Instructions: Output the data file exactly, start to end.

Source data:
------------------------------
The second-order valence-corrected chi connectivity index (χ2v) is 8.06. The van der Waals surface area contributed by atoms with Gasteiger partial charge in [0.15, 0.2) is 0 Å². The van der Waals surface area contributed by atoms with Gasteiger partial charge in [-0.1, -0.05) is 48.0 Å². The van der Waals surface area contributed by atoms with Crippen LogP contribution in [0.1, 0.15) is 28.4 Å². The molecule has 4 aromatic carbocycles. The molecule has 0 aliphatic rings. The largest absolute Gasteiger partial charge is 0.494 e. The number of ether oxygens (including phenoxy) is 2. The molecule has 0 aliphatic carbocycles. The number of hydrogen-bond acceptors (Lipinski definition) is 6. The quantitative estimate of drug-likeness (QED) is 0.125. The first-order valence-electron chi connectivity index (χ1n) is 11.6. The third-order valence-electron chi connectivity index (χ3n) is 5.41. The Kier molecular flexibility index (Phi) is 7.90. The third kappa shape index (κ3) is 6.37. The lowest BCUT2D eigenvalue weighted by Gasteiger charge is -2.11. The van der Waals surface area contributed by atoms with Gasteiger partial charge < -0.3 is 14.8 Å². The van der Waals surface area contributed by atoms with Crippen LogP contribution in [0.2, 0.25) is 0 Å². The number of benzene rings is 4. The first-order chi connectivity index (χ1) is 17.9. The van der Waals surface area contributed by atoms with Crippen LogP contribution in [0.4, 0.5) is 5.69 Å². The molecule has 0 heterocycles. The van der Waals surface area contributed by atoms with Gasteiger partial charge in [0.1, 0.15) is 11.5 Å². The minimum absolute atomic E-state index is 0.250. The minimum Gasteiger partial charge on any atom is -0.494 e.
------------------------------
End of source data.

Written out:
The second-order valence-corrected chi connectivity index (χ2v) is 8.06. The van der Waals surface area contributed by atoms with Gasteiger partial charge in [0.15, 0.2) is 0 Å². The van der Waals surface area contributed by atoms with Gasteiger partial charge in [-0.1, -0.05) is 48.0 Å². The van der Waals surface area contributed by atoms with Crippen LogP contribution in [0.1, 0.15) is 28.4 Å². The molecule has 4 aromatic carbocycles. The molecule has 0 aliphatic rings. The largest absolute Gasteiger partial charge is 0.494 e. The number of ether oxygens (including phenoxy) is 2. The molecule has 0 aliphatic carbocycles. The number of hydrogen-bond acceptors (Lipinski definition) is 6. The quantitative estimate of drug-likeness (QED) is 0.125. The first-order valence-electron chi connectivity index (χ1n) is 11.6. The third-order valence-electron chi connectivity index (χ3n) is 5.41. The Kier molecular flexibility index (Phi) is 7.90. The third kappa shape index (κ3) is 6.37. The lowest BCUT2D eigenvalue weighted by Gasteiger charge is -2.11. The van der Waals surface area contributed by atoms with Gasteiger partial charge < -0.3 is 14.8 Å². The van der Waals surface area contributed by atoms with Crippen LogP contribution in [0.2, 0.25) is 0 Å². The number of benzene rings is 4. The first-order chi connectivity index (χ1) is 17.9. The van der Waals surface area contributed by atoms with Crippen LogP contribution in [0.4, 0.5) is 5.69 Å². The molecule has 0 heterocycles. The van der Waals surface area contributed by atoms with Gasteiger partial charge in [0.1, 0.15) is 11.5 Å². The minimum absolute atomic E-state index is 0.250. The minimum Gasteiger partial charge on any atom is -0.494 e.